The only show I have ever seen to combine advanced ethics and philosophy concepts with pop culture jokes is ‘The Good Place’. In this version of the afterlife, Eleanor, played by Kristen Bell, wasn’t a good person while she was alive. By some mistake, she has made it to the good place, but now must figure out how to stay there. She recruits the help of Chidi, a former philosophy professor and another inhabitant of the good place, to teach her how to become a better person. “One show that has Schur’s identity written across it much more clearly is ‘The Good Place’, the first truly blank check Schur received from NBC… Quickly, though, this comedy morphed into a treatise on philosophy and what it means to be a good person. It remains Schur’s most singular vision and a clear contender for one of the best to ever do it in the world of television,” writes Screenrant.
Human Decency Is Everywhere
There are obviously many reasons why each of these shows were so incredibly successful. For one, they have the trademark Schur/Goor humor. The shows never feel hateful or mocking, but rather silly. The characters are deeply flawed but all have at least one redeeming quality. It’s something that makes them more digestible, and it’s what kept ‘The Office’ on air.
From an analytic point of view, there are many similarities and common tropes threaded throughout the shows they created. According to Vanity Fair, “All four shows started with broad, hard-to-love protagonists played by likable actors Samberg, Steve Carell, Amy Poehler, and Kristen Bell before softening their edges and finding passionately devoted (if often small) audiences who would tune in weekly for a dose of feel-good comedy,”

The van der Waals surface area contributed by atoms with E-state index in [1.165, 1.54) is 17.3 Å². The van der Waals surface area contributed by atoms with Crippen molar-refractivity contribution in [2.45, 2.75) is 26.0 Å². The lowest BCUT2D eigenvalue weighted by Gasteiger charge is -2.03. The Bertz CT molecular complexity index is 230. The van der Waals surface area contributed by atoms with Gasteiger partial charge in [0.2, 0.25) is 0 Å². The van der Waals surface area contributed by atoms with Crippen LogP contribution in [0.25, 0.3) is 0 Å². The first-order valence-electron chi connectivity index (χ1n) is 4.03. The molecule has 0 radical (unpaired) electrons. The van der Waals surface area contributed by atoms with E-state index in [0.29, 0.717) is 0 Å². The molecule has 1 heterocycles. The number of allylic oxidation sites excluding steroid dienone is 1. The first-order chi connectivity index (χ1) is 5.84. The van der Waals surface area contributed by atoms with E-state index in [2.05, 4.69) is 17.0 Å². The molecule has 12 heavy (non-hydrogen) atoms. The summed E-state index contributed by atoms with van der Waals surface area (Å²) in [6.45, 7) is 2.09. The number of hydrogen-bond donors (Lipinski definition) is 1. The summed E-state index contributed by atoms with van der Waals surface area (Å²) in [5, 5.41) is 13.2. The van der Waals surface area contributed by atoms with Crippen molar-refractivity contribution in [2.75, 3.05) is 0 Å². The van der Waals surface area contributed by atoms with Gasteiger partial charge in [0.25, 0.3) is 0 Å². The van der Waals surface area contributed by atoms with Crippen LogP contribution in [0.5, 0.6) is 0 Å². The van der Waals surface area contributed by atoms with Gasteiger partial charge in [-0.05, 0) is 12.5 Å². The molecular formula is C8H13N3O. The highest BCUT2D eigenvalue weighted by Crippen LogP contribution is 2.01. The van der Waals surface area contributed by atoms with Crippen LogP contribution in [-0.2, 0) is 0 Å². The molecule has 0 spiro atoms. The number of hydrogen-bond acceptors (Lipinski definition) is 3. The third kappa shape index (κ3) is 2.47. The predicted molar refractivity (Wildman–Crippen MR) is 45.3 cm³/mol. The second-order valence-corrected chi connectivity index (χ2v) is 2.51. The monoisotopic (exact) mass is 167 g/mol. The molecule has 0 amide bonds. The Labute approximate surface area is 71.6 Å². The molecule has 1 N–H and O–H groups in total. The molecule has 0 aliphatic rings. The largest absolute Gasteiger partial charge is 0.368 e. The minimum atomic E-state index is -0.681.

There are also several repeating character types including lovable dummies (Chris Pratt as Andy or Manny Jacinto as Jason), father-figure bosses (Ron Swanson and Andre Braugher’s Captain Holt), and type-A overachievers (Leslie Knope, Melissa Fumero’s Amy and William Jackson Harper as Chidi). “The most cohesive similarity across all these shows is an unwavering acceptance for what makes flawed, passionate humans both loving and worthy of love. It’s the gooey core at the center of Schur’s sharp wit,” said Vanity Fair.
While the settings are vastly different from each other, it’s the humanity embedded in the core characters that make the shows so watchable. They are not perfect but they are willing to admit their faults and attempt to change for the better. In an interview with Vulture, Goor said, “When a character learns something on a show, they should really learn it. They shouldn’t be repeating their mistakes over and over again in an unrealistic way as if a prior episode hasn’t happened. That’s not to say people don’t have habits and don’t do things several times before they really learn a lesson. I think our characters are growing and will continue to grow.”
There is also a real sense of community, friendship, and love in each series. While they are mostly at their jobs, their coworkers become a family of sorts. There are several marriages, meaningful friendships, and mentorships incorporated in every series. In many ways, all of the shows depict that no matter what. you are worthy of love. For every oddball weirdo, there is a compatible, totally different crazy person that will match that energy and bring out the best in them. Schur and Goor’s stories work because at their heart, they’re human stories of connection and finding meaning in life. This can be a stark contrast to many of the sensationalized dramas of today, and a refreshing palate cleanser in a time that feels constantly more and more tumultuous. There is hope and love and friendship in every series, and by watching them you get a bit of that magic wherever you may be.
By Kylie Bolter